Within a patriarchal society, male approval is assumed to be one of the most coveted prizes one can earn. Through familial, cultural, and media influences, women are subliminally and directly taught that a heterosexual relationship will solve their ailments. They internalize this belief, often deeply. Even if it’s not directly on their minds, it’s often unspokenly assumed that having the affection of a male romantic partner will assuage their worries due to stringent social conditioning. But this isn’t just the case for women.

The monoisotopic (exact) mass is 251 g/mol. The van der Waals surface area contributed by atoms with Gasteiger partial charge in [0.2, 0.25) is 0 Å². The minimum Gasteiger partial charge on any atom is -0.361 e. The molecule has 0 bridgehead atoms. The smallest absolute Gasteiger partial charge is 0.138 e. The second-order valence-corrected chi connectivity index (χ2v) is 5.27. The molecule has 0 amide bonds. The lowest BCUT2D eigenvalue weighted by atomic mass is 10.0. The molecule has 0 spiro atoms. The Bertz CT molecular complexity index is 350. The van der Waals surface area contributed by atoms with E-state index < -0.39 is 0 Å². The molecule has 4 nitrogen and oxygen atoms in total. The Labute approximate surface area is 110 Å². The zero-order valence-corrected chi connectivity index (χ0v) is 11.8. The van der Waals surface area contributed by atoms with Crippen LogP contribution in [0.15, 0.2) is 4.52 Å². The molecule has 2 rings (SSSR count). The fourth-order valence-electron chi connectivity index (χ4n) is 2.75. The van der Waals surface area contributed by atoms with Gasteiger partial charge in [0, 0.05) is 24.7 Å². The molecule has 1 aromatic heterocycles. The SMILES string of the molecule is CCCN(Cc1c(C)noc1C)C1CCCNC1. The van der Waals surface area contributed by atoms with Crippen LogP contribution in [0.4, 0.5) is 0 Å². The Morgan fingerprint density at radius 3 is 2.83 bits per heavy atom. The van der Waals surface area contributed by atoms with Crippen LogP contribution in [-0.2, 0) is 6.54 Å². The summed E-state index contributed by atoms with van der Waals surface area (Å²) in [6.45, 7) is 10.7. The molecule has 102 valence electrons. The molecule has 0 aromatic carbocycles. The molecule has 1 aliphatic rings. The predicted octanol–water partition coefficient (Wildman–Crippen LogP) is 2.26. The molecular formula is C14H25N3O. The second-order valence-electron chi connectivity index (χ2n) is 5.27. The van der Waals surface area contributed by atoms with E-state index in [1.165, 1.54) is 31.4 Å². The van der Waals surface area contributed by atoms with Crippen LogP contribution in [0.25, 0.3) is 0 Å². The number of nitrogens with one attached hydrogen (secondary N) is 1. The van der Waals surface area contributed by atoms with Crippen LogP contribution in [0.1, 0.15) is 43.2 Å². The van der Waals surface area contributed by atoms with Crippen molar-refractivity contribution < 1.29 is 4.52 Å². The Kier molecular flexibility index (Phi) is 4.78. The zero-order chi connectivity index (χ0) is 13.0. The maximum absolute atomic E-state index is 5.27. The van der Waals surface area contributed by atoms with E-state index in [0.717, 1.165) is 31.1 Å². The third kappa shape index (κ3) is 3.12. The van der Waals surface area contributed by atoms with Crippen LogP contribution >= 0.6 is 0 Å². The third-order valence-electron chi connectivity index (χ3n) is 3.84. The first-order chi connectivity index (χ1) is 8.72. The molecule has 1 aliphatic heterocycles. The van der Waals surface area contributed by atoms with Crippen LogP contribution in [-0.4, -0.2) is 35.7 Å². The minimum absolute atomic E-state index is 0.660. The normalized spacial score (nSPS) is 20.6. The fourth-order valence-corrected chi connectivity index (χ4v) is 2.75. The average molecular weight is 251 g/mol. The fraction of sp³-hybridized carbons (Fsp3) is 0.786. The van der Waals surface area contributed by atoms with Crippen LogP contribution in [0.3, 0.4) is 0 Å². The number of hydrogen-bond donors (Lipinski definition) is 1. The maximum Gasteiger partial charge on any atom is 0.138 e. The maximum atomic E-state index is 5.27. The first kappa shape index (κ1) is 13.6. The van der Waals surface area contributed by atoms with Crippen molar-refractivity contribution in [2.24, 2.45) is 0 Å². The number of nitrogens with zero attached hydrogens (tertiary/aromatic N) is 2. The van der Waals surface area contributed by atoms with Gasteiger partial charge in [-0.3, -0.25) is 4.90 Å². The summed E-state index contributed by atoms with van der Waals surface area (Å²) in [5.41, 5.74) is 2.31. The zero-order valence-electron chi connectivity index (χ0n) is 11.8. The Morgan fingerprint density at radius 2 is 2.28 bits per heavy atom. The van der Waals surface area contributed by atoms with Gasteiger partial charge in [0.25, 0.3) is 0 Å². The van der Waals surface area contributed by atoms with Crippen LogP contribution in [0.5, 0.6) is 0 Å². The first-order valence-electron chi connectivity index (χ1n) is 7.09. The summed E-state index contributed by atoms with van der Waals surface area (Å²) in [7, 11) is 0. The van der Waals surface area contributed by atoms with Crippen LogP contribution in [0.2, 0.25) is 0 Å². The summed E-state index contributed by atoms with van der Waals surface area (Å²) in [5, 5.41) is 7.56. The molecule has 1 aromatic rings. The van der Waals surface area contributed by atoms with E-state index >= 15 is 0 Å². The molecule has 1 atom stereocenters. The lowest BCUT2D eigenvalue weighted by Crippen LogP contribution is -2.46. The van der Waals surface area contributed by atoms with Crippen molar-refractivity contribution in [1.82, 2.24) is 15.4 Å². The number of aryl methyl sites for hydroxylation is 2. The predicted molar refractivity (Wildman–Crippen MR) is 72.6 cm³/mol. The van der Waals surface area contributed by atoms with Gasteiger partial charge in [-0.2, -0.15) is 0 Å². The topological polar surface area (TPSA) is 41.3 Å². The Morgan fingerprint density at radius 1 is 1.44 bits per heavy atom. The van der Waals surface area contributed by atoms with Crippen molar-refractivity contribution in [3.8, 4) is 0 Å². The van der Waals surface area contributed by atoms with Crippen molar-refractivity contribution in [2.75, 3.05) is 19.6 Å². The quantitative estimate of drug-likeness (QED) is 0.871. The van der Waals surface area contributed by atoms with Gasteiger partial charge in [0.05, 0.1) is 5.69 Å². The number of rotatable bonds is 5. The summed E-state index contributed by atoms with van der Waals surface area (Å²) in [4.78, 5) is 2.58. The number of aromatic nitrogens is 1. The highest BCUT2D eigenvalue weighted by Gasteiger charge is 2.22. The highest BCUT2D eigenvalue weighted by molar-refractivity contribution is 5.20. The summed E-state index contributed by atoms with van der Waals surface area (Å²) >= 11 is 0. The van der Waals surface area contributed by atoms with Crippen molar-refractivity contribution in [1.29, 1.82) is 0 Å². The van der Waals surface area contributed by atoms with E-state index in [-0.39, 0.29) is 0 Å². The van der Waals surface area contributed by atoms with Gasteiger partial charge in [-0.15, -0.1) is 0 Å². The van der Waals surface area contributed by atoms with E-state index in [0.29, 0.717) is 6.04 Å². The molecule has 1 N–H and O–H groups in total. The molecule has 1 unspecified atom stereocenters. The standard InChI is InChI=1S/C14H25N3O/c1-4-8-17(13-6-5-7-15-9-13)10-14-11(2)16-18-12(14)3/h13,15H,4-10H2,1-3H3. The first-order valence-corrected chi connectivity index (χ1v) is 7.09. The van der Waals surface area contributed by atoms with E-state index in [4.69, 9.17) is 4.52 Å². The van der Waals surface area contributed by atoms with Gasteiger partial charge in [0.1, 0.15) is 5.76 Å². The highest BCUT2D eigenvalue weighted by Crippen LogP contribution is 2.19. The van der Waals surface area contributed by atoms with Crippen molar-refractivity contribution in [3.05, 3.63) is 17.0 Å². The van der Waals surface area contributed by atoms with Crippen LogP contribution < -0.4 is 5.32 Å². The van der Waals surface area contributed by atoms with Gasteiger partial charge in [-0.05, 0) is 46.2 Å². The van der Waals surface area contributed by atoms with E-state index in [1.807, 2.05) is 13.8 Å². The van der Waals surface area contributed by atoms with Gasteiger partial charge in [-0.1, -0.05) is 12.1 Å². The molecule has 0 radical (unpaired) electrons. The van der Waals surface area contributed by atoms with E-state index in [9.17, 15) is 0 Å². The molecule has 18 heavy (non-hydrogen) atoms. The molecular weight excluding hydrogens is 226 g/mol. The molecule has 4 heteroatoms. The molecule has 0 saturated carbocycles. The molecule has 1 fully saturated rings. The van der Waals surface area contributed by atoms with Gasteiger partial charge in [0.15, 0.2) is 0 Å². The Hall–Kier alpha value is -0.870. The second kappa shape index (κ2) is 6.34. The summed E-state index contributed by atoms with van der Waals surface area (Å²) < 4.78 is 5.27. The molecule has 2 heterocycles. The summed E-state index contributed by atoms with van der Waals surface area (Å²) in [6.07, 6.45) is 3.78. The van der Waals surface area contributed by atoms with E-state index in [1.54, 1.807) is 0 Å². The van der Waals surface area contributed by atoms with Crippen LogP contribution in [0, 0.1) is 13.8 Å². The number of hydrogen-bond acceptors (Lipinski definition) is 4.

If you observe the way that men interact with each other in private and public spaces, it’s quite clear that they value each other’s approval even more than women’s. A prime example of this is modern-day gym culture. Building extreme muscular physique and displaying it through gym pics on Snapchat appears to be more of a peacocking ritual for men to gain the attention of other men, as most straight women (at least the ones I know) cringe at the act. When you ask a straight man who his heroes are, he will most often list the names of other men - his father, other male relatives, or the names of acclaimed businessmen, male scientists, athletes, and public figures. A straight man designating a straight woman as his role model - even his own mother - would be an act so novel in this culture that it would likely be hard for his interlocutors not to draw attention to it (“Aww that’s so sweet!”). Then, of course, one mustn’t forget about the tried and true high school mantra of “bros before hoes,” painting out clear as day the inordinate respect boys have for their male friends compared to their girl counterparts.